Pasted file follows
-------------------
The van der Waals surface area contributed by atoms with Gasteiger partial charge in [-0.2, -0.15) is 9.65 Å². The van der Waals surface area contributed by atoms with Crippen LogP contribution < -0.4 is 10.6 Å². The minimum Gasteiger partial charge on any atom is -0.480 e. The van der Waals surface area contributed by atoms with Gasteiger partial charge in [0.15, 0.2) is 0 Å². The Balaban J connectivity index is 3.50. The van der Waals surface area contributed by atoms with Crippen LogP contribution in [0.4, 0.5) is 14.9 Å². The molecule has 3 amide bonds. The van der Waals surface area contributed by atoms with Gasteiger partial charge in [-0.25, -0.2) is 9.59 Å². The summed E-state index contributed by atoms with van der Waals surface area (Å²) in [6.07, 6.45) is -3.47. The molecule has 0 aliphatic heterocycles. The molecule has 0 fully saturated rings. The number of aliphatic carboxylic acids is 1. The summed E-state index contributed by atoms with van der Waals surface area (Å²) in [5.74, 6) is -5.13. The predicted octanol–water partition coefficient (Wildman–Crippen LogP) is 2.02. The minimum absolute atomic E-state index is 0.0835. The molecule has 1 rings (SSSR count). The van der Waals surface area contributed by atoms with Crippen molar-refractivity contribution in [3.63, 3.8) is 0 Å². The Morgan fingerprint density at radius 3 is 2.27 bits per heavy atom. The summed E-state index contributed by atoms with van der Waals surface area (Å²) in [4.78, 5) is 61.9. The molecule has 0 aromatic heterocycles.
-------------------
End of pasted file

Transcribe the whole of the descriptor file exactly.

The van der Waals surface area contributed by atoms with Gasteiger partial charge in [-0.2, -0.15) is 9.65 Å². The van der Waals surface area contributed by atoms with Crippen LogP contribution < -0.4 is 10.6 Å². The minimum Gasteiger partial charge on any atom is -0.480 e. The van der Waals surface area contributed by atoms with Gasteiger partial charge in [0.15, 0.2) is 0 Å². The Balaban J connectivity index is 3.50. The van der Waals surface area contributed by atoms with Crippen LogP contribution in [0.4, 0.5) is 14.9 Å². The molecule has 3 amide bonds. The van der Waals surface area contributed by atoms with Gasteiger partial charge in [-0.25, -0.2) is 9.59 Å². The summed E-state index contributed by atoms with van der Waals surface area (Å²) in [6.07, 6.45) is -3.47. The molecule has 0 aliphatic heterocycles. The molecule has 0 fully saturated rings. The number of aliphatic carboxylic acids is 1. The summed E-state index contributed by atoms with van der Waals surface area (Å²) in [5.74, 6) is -5.13. The predicted octanol–water partition coefficient (Wildman–Crippen LogP) is 2.02. The minimum absolute atomic E-state index is 0.0835. The molecule has 1 rings (SSSR count). The van der Waals surface area contributed by atoms with Crippen molar-refractivity contribution in [3.63, 3.8) is 0 Å². The Morgan fingerprint density at radius 3 is 2.27 bits per heavy atom. The summed E-state index contributed by atoms with van der Waals surface area (Å²) in [4.78, 5) is 61.9. The molecule has 0 aromatic heterocycles.